As some of my readers know, I have been undertaking a rather large research project over these past few months, inspired by my recent articles on the AK-103 assault rifles that have been seen in Libya. I am endeavouring to build a ‘complete-as-possible’ database of the various small arms used in the recent Libyan conflict. To do this, I am relying on OSINT collected from various media outlets, social media sites, uploaded videos, and so on, as well as NGOs operating in Libya, and local Libyan sources I have developed myself. A full list of sources will be available with the finished product. I have spent a lot of time identifying and, where necessary, researching the various small arms that have been spotted so far, and today began to develop a database for that raw information.
Of course, the photo shown above is a screenshot of a VERY rough and early draft, and does not feature all of the fields to be included in the final product.
The weapon above is an FN Herstal (Fabrique Nationale) F2000 assault rifle, which were sold by FN to Libya in a 2009 arms deal (delivered 2009-2010). In the detail photo, at bottom, you can see an inscription in Arabic denoting that the weapon belonged to the ’32nd Reinforced Brigade of the Armed People’ – known informally as the ‘Khamis Brigade‘, after Gaddafi’s youngest son who commanded the unit. The unit was also known to have received a number of other weapons from FN Herstal, including Five-SeveN handguns, P90 submachine guns, Minimi machine guns and FN 303 less-lethal crowd control weapons. There is also evidence to suggest they used Heckler & Koch G36E and G36KE assault rifles.
Amongst other interesting small arms, I also have entries for MPi KM and MPi KMmS assault rifles of East German provenance, Sterling and MAT-49 submachine guns, Rashid and Berthier battle rifles, and Barrett M82A1M and Cugir SA PSL sniper rifles.
So, as you can see, there is a lot of interesting information to be collected about the small arms used in Libya. The main hurdle I have hit so far is acquiring detailed photos of weapon receivers (to show serial numbers, manufacturer’s marks, etc.). These are, obviously, rarely available through regular media, and most have come from sources on the ground – both those I have developed, and those posting to social media sites such as Twitter, Tumblr, and YouTube. If anyone is in a position to help me with acquiring more weapon photos – particularly detail shots although any photos of ‘unusual’ small arms would also be appreciated – please don’t hesitate to get in touch with me.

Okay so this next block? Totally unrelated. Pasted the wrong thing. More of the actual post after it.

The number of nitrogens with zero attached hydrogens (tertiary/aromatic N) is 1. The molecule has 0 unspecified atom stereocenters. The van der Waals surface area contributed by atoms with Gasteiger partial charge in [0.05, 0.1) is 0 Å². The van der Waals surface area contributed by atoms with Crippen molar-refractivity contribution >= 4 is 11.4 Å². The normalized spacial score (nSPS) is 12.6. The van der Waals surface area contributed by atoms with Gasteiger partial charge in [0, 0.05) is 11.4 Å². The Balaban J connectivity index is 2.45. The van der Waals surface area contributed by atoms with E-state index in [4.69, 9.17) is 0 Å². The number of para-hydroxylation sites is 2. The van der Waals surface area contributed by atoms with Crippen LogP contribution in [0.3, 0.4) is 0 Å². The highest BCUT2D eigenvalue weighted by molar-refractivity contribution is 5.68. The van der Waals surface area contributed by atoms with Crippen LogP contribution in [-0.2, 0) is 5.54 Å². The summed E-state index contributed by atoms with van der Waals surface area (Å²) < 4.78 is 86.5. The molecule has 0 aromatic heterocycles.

I’m also considering adding a section to each weapon’s entry detailing accessories seen in use with the system, such as the optics shown in an earlier Rogue Adventurer post. A number of small arms have also been seen with suppressors, underbarrel grenade launchers, and so on. Another idea I am floating around at the moment is adding a link to the relevant ammunition type/s seen for each weapon system.
Any suggestions, additions, alerts to unusual weapons, or ideas for procuring more detailed photos are all appreciated.
[…] 13/12/2011: I’m trying a little crowdsourcing of weapons IDs myself! Check out my new post here. Share this:TwitterFacebookRedditLinkedInMoreEmailTumblrDiggStumbleUponPrintLike this:LikeBe the […]
Interesting website, keep it up!
[…] conflict photos over the last few days and I’ve found a number of interesting small arms to add to the database. I’ve also come across a few more weapon sights to add to the list that I started […]
You mention PSL rifle but have you seen SVD russian?
I’ve seen people mention them in online and email exchanges, but I haven’t seen any photographic evidence. A few people have pointed to a gold-plated rifle taken from Gaddafi’s Bab al-Aziziya compound, however I believe that is an Iraqi Al-Qadissiya (AKA ‘Al Kadesiah’) rifle.
[…] work continues on the Small Arms and Light Weapons (SALW) database that I am currently compiling, I continue to come across a few interesting optics here and there. You can see my first two posts […]